Do we need a “new” Christian sexual ethic?
Well, yes. But not because the old one needs replacing. We need a new Christian sexual ethic because we haven’t got an old one to replace.
That’s not true for many Christians, but if “we” above is to refer to white evangelicals here in the U.S., then we desperately do need a new Christian sexual ethic because that we ain’t got one now.
What we white American evangelicals have, instead, is a blanket prohibition — a bold line between two binary categories.
Married? (Yes or No)
If Yes: Sex good.
If No: Sex bad.
That’s a rule, but it’s not an ethic. It speaks to good and bad, but cannot speak to better or worse. An ethic needs to be able to guide us about better and worse, and it needs to be able to guide us about why better is better and why worse is worse. It needs to tell us what kind of people we are to become, not just what rules we need to obey. It needs to inform our decisions, not just to demand our compliance.
The clearest indication of the current lack of a coherent sexual ethic is the response of The Enforcers whenever that reasonable and necessary question — why? — is raised. The response is simply to reassert The Rule. That doesn’t answer the question. Nor does it address the reasons for the question. Rules without why — rules without a clear ethic guiding them, explaining them, undergirding and supporting them — cannot produce ethical people, only people who are either obedient or disobedient. Such rules may produce compliance, but cannot produce virtue.
Virtue is even less likely due to the enforcement mechanism that evangelicalism has come to rely on for the single sexual rule it has adopted in lieu of sexual ethics. That enforcement mechanism is “purity culture.”
And there is nothing virtuous, or ethical, about “purity culture.” There is nothing pure about purity culture. It’s predatory. It’s vicious. It promotes and defends and elevates sin.Evangelical purity culture and its attendant cult of “modesty” enthrones male lust, inverting what Jesus taught us. “If your right eye causes you to sin, tear it out and throw it away,” Jesus said. But purity culture says male eyes are inviolable, so if a man’s eye causes him to sin, then women’s bodies must be torn out and thrown away — or at least covered up and shut away. Modesty somehow always means women in burkas,* never men in blindfolds.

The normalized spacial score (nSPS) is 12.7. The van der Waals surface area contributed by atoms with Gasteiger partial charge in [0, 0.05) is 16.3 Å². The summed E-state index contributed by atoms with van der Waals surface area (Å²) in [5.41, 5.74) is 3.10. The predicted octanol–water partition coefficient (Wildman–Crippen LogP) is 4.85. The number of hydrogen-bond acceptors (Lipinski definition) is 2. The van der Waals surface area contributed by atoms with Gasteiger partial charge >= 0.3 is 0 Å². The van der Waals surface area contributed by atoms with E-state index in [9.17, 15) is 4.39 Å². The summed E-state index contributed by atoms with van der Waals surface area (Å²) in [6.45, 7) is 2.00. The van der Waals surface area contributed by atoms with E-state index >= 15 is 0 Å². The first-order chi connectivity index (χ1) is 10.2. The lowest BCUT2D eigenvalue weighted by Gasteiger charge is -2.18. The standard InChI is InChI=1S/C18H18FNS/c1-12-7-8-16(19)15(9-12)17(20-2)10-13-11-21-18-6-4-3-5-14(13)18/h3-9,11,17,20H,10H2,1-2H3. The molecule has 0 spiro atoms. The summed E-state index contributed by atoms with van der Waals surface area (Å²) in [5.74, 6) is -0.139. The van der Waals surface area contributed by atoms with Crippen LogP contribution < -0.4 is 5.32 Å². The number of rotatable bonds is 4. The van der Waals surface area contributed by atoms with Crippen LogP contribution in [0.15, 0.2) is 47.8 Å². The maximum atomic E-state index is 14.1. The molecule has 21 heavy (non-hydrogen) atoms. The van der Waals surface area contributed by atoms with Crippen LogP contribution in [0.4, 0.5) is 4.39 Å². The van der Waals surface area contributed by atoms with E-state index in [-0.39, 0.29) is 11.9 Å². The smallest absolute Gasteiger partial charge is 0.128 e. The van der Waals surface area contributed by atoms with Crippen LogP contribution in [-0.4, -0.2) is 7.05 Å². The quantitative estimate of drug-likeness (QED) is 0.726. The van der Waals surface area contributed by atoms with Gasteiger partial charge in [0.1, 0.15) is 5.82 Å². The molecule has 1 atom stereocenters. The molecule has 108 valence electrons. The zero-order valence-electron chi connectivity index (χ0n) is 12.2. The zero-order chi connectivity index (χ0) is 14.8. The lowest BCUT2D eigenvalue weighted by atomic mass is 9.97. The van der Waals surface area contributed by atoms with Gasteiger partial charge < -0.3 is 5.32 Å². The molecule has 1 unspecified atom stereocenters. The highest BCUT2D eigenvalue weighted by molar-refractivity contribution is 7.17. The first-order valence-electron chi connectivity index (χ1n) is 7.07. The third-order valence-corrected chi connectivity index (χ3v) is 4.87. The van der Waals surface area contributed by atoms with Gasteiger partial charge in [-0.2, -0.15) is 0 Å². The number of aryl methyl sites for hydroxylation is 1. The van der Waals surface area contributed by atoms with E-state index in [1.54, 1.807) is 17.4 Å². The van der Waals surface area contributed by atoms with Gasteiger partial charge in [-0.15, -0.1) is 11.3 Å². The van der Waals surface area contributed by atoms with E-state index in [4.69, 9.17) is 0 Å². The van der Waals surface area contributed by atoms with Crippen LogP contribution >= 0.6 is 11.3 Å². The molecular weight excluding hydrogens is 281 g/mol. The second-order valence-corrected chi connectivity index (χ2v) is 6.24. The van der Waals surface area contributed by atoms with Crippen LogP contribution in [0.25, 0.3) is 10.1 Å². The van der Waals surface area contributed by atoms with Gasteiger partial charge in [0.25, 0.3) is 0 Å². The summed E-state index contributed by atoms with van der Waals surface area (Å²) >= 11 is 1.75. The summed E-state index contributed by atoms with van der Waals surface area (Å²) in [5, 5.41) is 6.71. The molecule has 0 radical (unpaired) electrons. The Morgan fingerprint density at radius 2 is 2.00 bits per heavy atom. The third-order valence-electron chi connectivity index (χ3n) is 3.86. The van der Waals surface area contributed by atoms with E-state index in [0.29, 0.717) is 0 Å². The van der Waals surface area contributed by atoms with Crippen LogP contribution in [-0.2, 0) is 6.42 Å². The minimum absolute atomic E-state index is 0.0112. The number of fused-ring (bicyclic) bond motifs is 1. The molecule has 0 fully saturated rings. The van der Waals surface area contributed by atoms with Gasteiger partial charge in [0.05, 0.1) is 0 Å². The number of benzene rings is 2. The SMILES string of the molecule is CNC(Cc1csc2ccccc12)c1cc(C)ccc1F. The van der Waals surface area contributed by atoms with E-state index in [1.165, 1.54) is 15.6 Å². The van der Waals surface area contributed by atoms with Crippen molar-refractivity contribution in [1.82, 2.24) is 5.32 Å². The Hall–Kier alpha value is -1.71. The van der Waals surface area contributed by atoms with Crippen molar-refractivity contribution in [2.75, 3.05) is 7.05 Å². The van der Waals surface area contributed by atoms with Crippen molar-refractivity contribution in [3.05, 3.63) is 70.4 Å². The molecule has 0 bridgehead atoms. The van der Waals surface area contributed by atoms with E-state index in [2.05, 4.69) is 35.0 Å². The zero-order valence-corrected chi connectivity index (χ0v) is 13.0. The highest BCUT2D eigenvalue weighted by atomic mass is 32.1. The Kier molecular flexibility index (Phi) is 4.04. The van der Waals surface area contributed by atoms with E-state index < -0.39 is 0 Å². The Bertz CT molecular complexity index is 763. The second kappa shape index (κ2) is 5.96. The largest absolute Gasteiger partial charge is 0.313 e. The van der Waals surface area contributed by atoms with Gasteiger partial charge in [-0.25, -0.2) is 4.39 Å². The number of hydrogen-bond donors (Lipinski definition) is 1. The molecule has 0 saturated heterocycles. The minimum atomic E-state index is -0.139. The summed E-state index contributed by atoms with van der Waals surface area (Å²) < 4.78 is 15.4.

If evangelicals are to preserve their rule, they will need to adopt an ethic that can support it. And they will need to abandon the enforcement method that undermines it at every turn.
For a clear description of the challenge this entails, I would point to E.J. Graff’s essay last month for the American Prospect, “Purity Culture Is Rape Culture.” (Note that Graff deals with India’s mass-protests following some recent horrific sexual assaults and rapes, which she discusses with disturbing candor.)
Graff is not specifically addressing evangelical purity culture here, but this describes why it is untenable, unsustainable and unworthy of being sustained:
“Rape culture,” as young feminists now call this, isn’t limited to India. It lives anywhere that has a “traditional” vision of women’s sexuality. A culture in which women are expected to remain virgins until marriage is a rape culture. In that vision, women’s bodies are for use primarily for procreation or male pleasure. They must be kept pure. While cultural conservatives would disagree, this attitude gives men license to patrol — in some cases with violence — women’s hopes for controlling their lives and bodies.
There, then, is the challenge for those who would adopt a Christian sexual ethic where now there exists none. Right now instead of ethics we’ve got a single rule, and we enforce that rule with a “purity culture” of slut-shaming that tramples the paramount commandments to love God and love our neighbor. That’s perverse and wrong and, yes, unbiblical.
We can do better. We need to do better.
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* See Katie’s comment on that word. I think she’s right.